salaam aliekum my friends,
I've been in Khartoum for the a few days now. it's been just roasting hot outside with temperatures between 40 to 46 C. that's really hot. i've never experienced such intense solar radiation. there's not much that the uninitiated can do during the day except to keep outside or inside activities to a bare minimum. for me, that's walking slowly to and from the local shop for multiple bottles of life giving water. cool clear water. i'm not kidding. once you're in the throes of dehydration you are toast. i certainly picked the wrong time of year to visit sudan.
i do go out at night. the area i'm staying in is called souq al-arabi (the arab market). each and every night the streets are lined with vendors plying their wares (undergarments to bottled parfume). it's pretty chaotic. alot of shouting and thousands of shoppers. i've noticed a couple of things. khartoum, well this part at least, is a dump and most sudanese are pretty tall. i'm surprised more have not followed in the footsteps of manute bol (nba player extraordinaire).
so far the people have been pretty friendly. when i'm walking about people shout out SINDEEGA (sp)!!. that's a term of endearment assigned to each and every chinese national working in sudan. supposedly, there's 5 million brothers and sisters who drew the short straws and call sudan home. surprisingly, there isn't a chinatown in khartoum, and the laundry biz is not dominated by the chinese (yet). i've only seen a few chinese in town. apparently, a bulk of them are working the oil fields down in the South.
i've unabashedly used my unofficial sindeega status a few times already. to hell with being a canadian in these parts, eh. the police don't hassle me and soldiers shake my hand. i was trying to buy some laundry soap last night (ok, it's my heritage). a guy was trying to help me out because of my poor command of the arabic language (i used the right word, that being "become" when asking for the cost of something). sometimes people are so shocked that i can utter a few words of their language that they are in a state of de-nile (get that joke, ha!). my helper asked me whether i understood english or not. that's hilarious because i had been speaking english with him for at least a minute. he asked where i was from. china (of course). well, the chinese are very supportive of sudan. they (the chinese) are great people. uh huh... blah, blah, blah... look buddy, once the motherland wants payback it's lights out for sudan if you can't fork over the oil.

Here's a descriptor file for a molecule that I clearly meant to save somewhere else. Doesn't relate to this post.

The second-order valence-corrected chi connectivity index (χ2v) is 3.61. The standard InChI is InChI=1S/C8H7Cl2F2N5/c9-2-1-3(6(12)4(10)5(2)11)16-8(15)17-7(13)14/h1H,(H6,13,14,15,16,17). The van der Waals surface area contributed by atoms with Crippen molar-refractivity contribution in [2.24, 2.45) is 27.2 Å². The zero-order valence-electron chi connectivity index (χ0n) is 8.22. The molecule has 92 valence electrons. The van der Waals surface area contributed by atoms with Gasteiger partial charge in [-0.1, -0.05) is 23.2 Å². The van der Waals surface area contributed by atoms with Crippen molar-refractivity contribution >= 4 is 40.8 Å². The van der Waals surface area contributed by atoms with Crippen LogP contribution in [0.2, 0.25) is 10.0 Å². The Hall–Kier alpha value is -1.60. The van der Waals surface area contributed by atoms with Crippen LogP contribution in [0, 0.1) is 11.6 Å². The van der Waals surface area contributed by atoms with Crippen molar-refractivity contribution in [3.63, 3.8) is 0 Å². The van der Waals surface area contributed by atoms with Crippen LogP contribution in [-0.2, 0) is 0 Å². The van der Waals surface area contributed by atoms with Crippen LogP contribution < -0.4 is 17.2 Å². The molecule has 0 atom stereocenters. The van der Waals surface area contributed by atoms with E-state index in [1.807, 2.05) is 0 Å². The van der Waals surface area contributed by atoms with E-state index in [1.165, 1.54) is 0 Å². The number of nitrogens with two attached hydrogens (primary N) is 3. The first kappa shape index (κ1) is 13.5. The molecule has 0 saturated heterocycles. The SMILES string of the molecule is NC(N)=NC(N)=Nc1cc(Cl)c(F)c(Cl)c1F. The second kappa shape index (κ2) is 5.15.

the "d" word...
it's amazing the conversations i have on buses. i figure talking with the normal folks is like taking the pulse of the nation. you know, getting to down to the nitty gritty. well, i made my first sudanese friend, asser, on the air conditioned bus from gederaf (see map) to khartoum (see map). asser's a really nice guy. when the steward put on the feature movie (a really bad d-grade hollywood flick about some american dude blowing up stuff), asser turned his head.
are you ok, i asked.
"i don't watch american movies"
"american movies always makes us look very bad"
"you know it's a story and not real?"
the conversation some how turns to the subject of the D word (i'll just say it's in the west of sudan). according to asser, the "problem " in the D region is exaggerated by the western media. sudanese people are beautiful. i agreed (well, most of them are). if he sees any foreign troops in sudan, he wouldn't hesitate running up to them and slitting their throats with a dagger (the latter comment was done with great animation). there is a silver lining though. tourists are ok (thank Allah). that includes american tourists. i digress. the only way foreign forces can "take" sudan is if they killed all the sudanese people because each and everyone will fight till their last breaths.
he was really working himself into a lather by now. i was flabbergasted. yet, i couldn't resist asking him what he thought about george bush. surprisingly, he calmly replied that if he ever stepped on sudanese soil he'd call him a tosser and give him the one fingered salute (i.e. the worst thing a sudanese could give dubya). asser demonstrated the latter gesture by slowly lifting the middle finger of his right hand. well, at least dubya won't need the aid of a translator in that case. he went on to complete his thought by saying after the hand gesture he would have to, on the spot, disembowel dubya. ok...
i think i fell asleep after that. a/c has that effect on me.
by the way, asser said "death to america" as i faded. he tried to teach me the arabic translation but i can't remember what it was.
1. no corresponding artsie photo this week. i'm required to purchase a photography permit at some horrendous price. i can't take pix of men/women in uniform. because the po-leece and armed forces are ubiquitous, i can't take a whole lotta pix in any case. therefore, in lieu, this week i have to type a million words to explain myself in place of the pix.
2. monday will be my first attempt at escaping the mirage called khartoum. i managed to get a ticket for 3 class (i.e. the cattle class) on the world's slowest train. no a/c. no diner car. sleeping sitting up. i'm going to treat it like a big picnic at bowness park. in 36 to 50 hours, theoretically, i should arrive at wadi halfa, a frontier town on the southern tip of lake nasser. there i take a 16 hr. cruise up the lake (i.e. the nile dammed) to aswan, egypt.
3. they ain't got beer here, but someone did offer me hashish though. go figure...
4. update: there was a break in the heat spell today. the sun was blocked by a massive sandstorm. there is a god. Allah.
5. it took me 5 hrs. yesterday to purchase the train/boat tix. today, it took me 5 hrs. to be registered as a foreign alien. for the latter, it was 44 USD to tell them i'm an alien...
6. i'm hiding in this internet cafe b/c they have great a/c.
Saturday, May 12, 2007
salaam aliekum my friends,